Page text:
7DRL 2015 – Day 5 Status Update

The story so far

  • Saturday: Suddenly realize it is the week of the 7drl challenge.
  • Sunday: Never made a game before. No detailed plans. Decide to try anyway. Start coding at around 11:30 PM…
  • Monday (Day 1): Have been working on another Javascript project recently so I feel like I have momentum. I’ll use RoT.js.
  • Use the tutorial at Coding Cookies to get a foundation. Strip out stuff I don’t need like inventory and experience.
  • Start on gameplay idea based loosely on card games. You randomly draw a hand of cards (prayers, spells, whatever). You can only ‘play’ so many per turn/level/whatever. Not straying too far from the basic roguelike formula as I’m expecting a lot of effort just to make a game that works.
  • Got an @ walking around in a dungeon.
  • Tuesday: I need a theme. Anything but goblins. I dunno, lobsterfolk? Sure. Sounds good. Ooh, and they can have an Atlantissy dungeon. And the player’s god and abilities can be sea themed. Okay, this works.
  • Add a few lobsterfolk enemies and start working on abilities system.
  • Wednesday: Didn’t have a lot of time today. Implement a few abilities.
  • Thursday: Implement more abilities.
  • Today: Still need a title.  Probably going with Chitinous Crooks.

To do in the next 3 days

  • A few more abilities.
  • Some less boring enemies.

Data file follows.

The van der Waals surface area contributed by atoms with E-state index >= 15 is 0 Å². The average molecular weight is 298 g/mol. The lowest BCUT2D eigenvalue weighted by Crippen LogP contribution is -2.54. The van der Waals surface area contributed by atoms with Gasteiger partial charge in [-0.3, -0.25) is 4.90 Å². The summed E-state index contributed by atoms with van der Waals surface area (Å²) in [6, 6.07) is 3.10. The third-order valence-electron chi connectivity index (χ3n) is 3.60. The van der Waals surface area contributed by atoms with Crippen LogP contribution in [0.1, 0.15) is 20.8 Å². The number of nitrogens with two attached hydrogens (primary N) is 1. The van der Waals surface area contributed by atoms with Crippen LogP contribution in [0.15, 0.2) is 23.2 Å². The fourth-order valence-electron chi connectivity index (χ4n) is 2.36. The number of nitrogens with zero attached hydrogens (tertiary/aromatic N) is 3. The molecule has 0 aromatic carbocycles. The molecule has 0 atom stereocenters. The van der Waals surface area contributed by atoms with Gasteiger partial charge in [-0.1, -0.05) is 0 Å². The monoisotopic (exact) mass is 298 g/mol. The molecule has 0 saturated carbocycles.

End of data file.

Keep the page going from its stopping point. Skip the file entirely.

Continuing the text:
• Rewrite most of the ability names.
  • Win condition
  • Victory Screen
  • Failure Screen
  • Graphics (Optional)

7DRL Challenge 2015

So I’m going to give the 7DRL Challenge a try this year. I have a few ideas about where I want to go with the gameplay. Theme is still undecided. No title yet. I’ll be making it in Javascript with help from rot.js. This post marks the start time of my 7 days.

Oh by the way...

If you have ASCII art that needs to be programmatically manipulated, but you want to store it in a data file without mangling it too much with weird character escapes, quoting, or unwanted line-breaks, YAML is great.

Here’s an excerpt of the raw YAML data from asciibots.js. (This is later transformed into JSON during the build process.)

 0: |1-
      | o o |    
      /| []|\    
 1: |1-
      | b d |    
      |_| |_| 

This uses YAML’s literal block format, indicated with the “|” character.

Inside literal scalars, all (indented) characters are considered to be content, including white space characters. Note that all line break characters are normalized. In addition, empty lines are not folded, though final line breaks and trailing empty lines are chomped.

There is no way to escape characters inside literal scalars. This restricts them to printable characters. In addition, there is no way to break a long literal line.

No escape characters! Perfect! It pretty much just works but there are few small considerations.

  1. Unless your ASCII art is perfectly left-aligned, you have to manually specify an indentation indicator. If you don’t, automatic indentation detection will fail and you’ll get errors when trying to parse your YAML. Here I use a “1” (1 space) but you can use any value you prefer. You also need to indent your ASCII art to the appropriate level relative to the rest of the document.
  2. You also have to consider whether or not you want to include the trailing line break in your data. In this case I use the “-chomping indicator to request ‘stripping’ of the final line break.

So that’s what that “|1-” means.

The YAML documentation actually has it’s own ASCII art example but it uses a sample that doesn’t require the indentation indicator, so it can be a bit confusing when you just try to drop something else into the example and get parsing errors. Yes my first attempt went like that. Now you don’t have to make the same mistake I did.